Now Is Not the Time to “embarrass Mom”

I became a mom about a decade ago, during the so-called “Mommy Wars”, when parent bloggers, the vast majority of whom were women, often used their social media platforms to promote their parenting style. During this time, women felt the need to find their “tribe”. Their tribe of exclusive breastfeeding, their tribe of working mothers, their tribe of affection for their parents, their tribe of cloth diapers.

What started out as a way to connect with other moms (usually for the first time) and support them through blogs and virtual groups has turned into loud, tedious debates based on defense. Whether it was trying to give birth without medication, breastfeeding or bottle feeding, vaccinations, sleeping together, crying, staying at home or working outside the home – many people believed that there was a right way to get to mom and a wrong way – Mom.

Then – hurray! – these battles caused a backlash when the women realized that, hey, I can raise my children however I want. And you can too! Isn’t it better if we all support each other? You’re doing it! Every child is different! Stick with what works!

In particular, I remember this photo session of a group of moms in Connecticut . The women paired up and held signs that proclaimed their parenting strategies or philosophy. “I am engaged in the peaceful upbringing of children,” read the inscription in the hands of one mother; “Sometimes I yell at my children,” said a sign in the hands of a smiling mother next to her. The slideshow continued as follows: “I am breastfeeding my two year old baby” and “I chose bottle feeding from the beginning.” “I severely limit the amount of time I watch TV” next to “I let my kids watch TV as much as they want.” Etc.

The pendulum swung in the opposite direction when we realized that the way other parents really do have very little effect on us or our children (with the possible exception of vaccinations), so who cares.

Then came the pandemic. And everywhere, parents had impossible choices that could actually affect the health of others – their older family members, friends, neighbors, work colleagues, classmates, even the community at large. In particular, during the coronavirus, moms often bear the main psychological burden , and mums are more likely to be the kind of parents who are giving up their careers right now to manage childcare and education at home.

Reproductive psychiatrist Alexandra Sachs recently told The New York Times that the “you do” mentality that many moms have been able to adopt when it comes to breast milk versus formula has waned when it comes to the potential impact of the coronavirus:

Sachs sees a common psychological trap. “Competition and criticism of others is often a projection of insecurity and instability,” she said. A pandemic is the perfect storm for both: internally, people lack the confidence to navigate a new and unpredictable situation; outwardly, they lack the social and structural support systems they desperately need. Put these two things together and you can prove yourself as an embarrassing mom.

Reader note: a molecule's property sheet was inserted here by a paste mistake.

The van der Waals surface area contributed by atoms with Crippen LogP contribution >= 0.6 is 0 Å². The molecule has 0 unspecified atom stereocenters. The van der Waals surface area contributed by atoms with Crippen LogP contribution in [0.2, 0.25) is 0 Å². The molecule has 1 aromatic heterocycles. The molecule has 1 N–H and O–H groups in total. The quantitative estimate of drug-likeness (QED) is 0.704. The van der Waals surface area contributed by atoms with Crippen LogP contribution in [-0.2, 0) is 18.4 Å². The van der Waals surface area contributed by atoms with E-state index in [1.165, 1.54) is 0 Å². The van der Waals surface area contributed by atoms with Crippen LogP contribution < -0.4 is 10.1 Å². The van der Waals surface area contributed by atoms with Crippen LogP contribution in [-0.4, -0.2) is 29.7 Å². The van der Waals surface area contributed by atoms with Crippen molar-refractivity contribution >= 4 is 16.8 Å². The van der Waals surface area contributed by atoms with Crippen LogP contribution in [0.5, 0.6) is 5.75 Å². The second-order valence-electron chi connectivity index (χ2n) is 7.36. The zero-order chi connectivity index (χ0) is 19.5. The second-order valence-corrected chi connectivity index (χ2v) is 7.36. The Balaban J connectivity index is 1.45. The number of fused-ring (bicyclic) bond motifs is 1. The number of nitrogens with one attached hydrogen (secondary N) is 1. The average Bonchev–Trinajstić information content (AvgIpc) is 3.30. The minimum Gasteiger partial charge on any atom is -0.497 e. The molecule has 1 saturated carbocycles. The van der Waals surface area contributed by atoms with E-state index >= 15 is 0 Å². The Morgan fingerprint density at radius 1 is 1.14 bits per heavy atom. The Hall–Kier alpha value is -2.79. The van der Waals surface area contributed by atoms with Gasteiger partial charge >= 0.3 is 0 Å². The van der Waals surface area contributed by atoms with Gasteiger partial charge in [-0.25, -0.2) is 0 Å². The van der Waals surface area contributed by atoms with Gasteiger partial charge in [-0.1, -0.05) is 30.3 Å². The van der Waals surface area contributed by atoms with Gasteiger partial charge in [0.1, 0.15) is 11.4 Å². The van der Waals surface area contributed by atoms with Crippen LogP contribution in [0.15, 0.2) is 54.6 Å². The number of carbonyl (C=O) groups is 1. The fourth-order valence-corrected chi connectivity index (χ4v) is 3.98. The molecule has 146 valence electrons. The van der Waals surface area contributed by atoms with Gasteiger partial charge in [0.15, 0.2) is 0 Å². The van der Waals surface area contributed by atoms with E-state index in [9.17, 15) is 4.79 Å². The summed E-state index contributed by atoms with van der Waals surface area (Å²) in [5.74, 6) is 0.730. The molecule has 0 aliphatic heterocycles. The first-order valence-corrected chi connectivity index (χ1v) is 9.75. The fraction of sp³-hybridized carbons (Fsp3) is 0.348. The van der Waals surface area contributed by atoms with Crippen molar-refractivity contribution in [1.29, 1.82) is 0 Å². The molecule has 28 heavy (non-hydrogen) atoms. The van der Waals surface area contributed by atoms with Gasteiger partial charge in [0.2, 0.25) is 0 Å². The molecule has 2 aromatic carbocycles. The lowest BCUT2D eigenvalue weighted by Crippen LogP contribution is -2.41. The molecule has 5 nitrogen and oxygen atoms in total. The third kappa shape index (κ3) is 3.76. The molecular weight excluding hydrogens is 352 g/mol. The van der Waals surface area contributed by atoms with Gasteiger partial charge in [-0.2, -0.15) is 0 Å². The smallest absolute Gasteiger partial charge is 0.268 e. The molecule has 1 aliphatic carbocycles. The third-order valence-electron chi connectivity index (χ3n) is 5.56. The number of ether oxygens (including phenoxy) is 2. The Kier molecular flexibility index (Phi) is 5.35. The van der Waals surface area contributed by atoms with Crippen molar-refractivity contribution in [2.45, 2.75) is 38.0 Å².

Now check your box, but also read the subtext: Are you a jaded mom, desperate for a normal life? Are you a super mom desperately juggling your kids’ online curriculum over your day to day work? A privileged mom with an expensive nanny or a private teaching booth? A traditional mom ready to throw her career under the bus to home school?

Shame manifests itself both discreetly and openly in conversations between friends, family and acquaintances, and of course also on social media. For example, you’ve probably seen a lot of comments “we’ll never send our kids to school in person during a pandemic,” followed by “gee, it must be nice to have a choice.” …

Parents like me who had some semblance of choice (eg, hybrid versus virtual learning) may have found themselves flipping from one stupid choice to another shitty choice. When someone is faced with a choice of the less shitty of two seemingly equally crappy options, the unreliability of that decision can make them feel defensive or need to substantiate their case. Especially if, say, their best friend, neighbor, or sister chooses the opposite.

On the other hand, those who are forced to make a decision because of the lack of options available at the school their children, or because of their own work or the situation of caring for children, may experience a grudge against those who have an opinion about that the rest of the year looks like.

One of the consequences of living and raising children during a pandemic is that we may inadvertently begin to feel like we are facing each other. Parents who are “taking extra care” for the health of their family and for the greater good of society, compared to parents who have to send their children to school or kindergarten because if they don’t, they will lose their jobs. Parents who weighed the advantage of face-to-face communication over the risk of COVID-19 infection and decided to send them to school – versus parents who cannot imagine sending their children to class during a pandemic.

The stakes are pretty damn high right now, no matter what we decide and no matter how we advance during this time. Much more than when we tried to choose between cloth diapers or disposable items, homemade organic products or cans. These themes have led to hyped “wars,” but during this time we have also learned that this is not necessary. Instead, we can support each other. Even when the stakes are higher; especially when the stakes are higher.

If we can let go of our defenses, we can also let go of over-explanations that can cause other parents to feel ashamed. If we can agree that someone’s decision is not our own comment, we can also agree that everyone is doing our best.

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